The internet, social media, artificial intelligence, Internet of Things, have all been labeled as disruptive technologies. By using computer systems to perform tasks that usually require human understanding, these technologies disrupt our ways of being and functioning in the world, the ways we interact with it, and come to know it and form beliefs. As our life comes to be organized around technology, it is not surprising that whenever new technology enters our lives, it effects the social arrangements around which we build our lives. This necessitates a critical inquiry into digitalization and the kind of reorientation in the social world it brings with it. Technological development is a social process, which is not always autonomous, but rather dependentupon the interplay of socio-political forces and institutions in society. This CFP addresses some of the intellectual prerequisites for critical engagement with digital disruptions and the spaces of discontents within its ambit. It looks into themes such as social media platforms' response to its democratic discontents, the pedagogical implications of algorithmic knowledge and the virtual self, ethics of digital identities, as well as the impact of digitalization on academic professions, but is not limited to them. Click here for more details.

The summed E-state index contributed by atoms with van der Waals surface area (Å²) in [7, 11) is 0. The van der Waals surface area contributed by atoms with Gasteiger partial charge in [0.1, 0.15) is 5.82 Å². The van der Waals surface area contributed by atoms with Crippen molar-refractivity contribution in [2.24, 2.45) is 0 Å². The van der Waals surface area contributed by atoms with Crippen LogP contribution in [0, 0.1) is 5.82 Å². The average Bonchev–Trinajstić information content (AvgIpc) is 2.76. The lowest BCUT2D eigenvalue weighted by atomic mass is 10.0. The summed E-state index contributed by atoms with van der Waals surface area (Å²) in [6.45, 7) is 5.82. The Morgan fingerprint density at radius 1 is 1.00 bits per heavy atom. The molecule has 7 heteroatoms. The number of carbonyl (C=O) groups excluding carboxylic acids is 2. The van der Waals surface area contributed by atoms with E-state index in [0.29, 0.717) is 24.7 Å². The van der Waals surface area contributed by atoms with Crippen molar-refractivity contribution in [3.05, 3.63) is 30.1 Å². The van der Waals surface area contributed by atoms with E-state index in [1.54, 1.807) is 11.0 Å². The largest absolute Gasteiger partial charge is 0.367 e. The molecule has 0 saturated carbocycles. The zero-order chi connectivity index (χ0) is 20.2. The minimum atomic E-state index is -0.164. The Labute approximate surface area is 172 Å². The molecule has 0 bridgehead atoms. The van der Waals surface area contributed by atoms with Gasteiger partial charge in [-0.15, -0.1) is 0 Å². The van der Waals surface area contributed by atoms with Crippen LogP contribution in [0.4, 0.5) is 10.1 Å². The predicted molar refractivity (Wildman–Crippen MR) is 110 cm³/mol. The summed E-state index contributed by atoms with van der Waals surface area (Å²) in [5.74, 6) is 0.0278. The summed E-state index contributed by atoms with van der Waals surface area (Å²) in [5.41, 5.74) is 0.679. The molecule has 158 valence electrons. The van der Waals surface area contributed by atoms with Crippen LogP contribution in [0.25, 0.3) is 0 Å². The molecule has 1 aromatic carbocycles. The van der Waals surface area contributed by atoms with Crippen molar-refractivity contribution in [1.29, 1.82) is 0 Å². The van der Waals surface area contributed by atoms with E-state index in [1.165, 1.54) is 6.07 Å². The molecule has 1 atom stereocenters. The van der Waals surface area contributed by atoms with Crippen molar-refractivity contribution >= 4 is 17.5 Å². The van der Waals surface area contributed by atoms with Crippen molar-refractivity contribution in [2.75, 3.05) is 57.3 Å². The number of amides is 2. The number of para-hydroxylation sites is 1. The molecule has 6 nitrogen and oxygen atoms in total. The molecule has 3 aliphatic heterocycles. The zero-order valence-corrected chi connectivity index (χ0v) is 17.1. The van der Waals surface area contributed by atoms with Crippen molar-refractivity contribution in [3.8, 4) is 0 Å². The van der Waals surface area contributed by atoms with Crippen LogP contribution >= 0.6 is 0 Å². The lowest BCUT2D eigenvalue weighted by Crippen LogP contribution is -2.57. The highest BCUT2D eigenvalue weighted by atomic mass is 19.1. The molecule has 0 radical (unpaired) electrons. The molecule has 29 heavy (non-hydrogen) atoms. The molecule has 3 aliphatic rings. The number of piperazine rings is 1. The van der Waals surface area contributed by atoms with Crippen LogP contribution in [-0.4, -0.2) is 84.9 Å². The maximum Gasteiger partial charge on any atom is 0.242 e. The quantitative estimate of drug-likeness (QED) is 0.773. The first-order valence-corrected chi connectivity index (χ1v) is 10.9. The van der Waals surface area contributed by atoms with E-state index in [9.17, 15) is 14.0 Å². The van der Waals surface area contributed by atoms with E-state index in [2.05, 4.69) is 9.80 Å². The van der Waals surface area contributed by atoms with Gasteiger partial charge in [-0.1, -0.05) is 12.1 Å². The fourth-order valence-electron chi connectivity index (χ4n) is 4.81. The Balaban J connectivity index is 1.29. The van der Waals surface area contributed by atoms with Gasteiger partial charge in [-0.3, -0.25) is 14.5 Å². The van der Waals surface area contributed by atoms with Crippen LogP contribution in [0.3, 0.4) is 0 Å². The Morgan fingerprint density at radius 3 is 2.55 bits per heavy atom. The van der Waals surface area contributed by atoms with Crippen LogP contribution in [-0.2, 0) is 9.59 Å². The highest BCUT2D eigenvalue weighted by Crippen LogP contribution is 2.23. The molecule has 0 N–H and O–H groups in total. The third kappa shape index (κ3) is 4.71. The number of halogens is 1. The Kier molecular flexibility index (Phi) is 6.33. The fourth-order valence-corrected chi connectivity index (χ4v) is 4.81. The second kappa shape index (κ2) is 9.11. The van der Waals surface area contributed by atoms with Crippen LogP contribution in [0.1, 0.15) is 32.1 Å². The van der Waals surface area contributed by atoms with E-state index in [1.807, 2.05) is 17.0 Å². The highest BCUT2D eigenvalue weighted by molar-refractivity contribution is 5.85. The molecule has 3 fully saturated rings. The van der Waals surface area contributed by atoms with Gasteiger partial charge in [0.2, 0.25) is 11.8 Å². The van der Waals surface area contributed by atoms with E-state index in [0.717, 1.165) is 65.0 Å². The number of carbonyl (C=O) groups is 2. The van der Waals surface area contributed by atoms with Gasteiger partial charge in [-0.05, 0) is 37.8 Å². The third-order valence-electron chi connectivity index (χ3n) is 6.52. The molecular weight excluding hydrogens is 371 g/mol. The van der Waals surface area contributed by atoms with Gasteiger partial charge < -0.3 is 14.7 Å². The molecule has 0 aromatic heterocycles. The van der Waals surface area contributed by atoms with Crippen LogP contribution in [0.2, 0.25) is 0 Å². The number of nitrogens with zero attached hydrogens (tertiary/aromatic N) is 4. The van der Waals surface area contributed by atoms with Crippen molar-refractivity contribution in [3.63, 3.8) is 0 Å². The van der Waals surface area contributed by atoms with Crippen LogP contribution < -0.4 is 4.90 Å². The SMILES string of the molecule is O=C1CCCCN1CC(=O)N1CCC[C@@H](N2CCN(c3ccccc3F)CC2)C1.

The emergence of digital space as a new culture of knowledge generation and dissemination, prompts critical introspection on the new possibilities of knowledge production, dissemination and consumption. To address concerns emerging from how is knowledge is being transformed in relation to the possibilities that digital mediation opens up, as well as perhaps, those that it forecloses-AWL-SSH hosted a two-day symposium where eminent speakers and paper presenters from around the world. It explored themes ranging from digital knowledge space and participation, digital space and political innovation, the digital and dissent and more. The keynote address was delivered by Prof. Dipesh Chakrabarty on the theme "The Democratization of Public Life and the Declining Value of Evidence: The Case of History." Click here to view the recording of the event. To get more details on the event, please visit website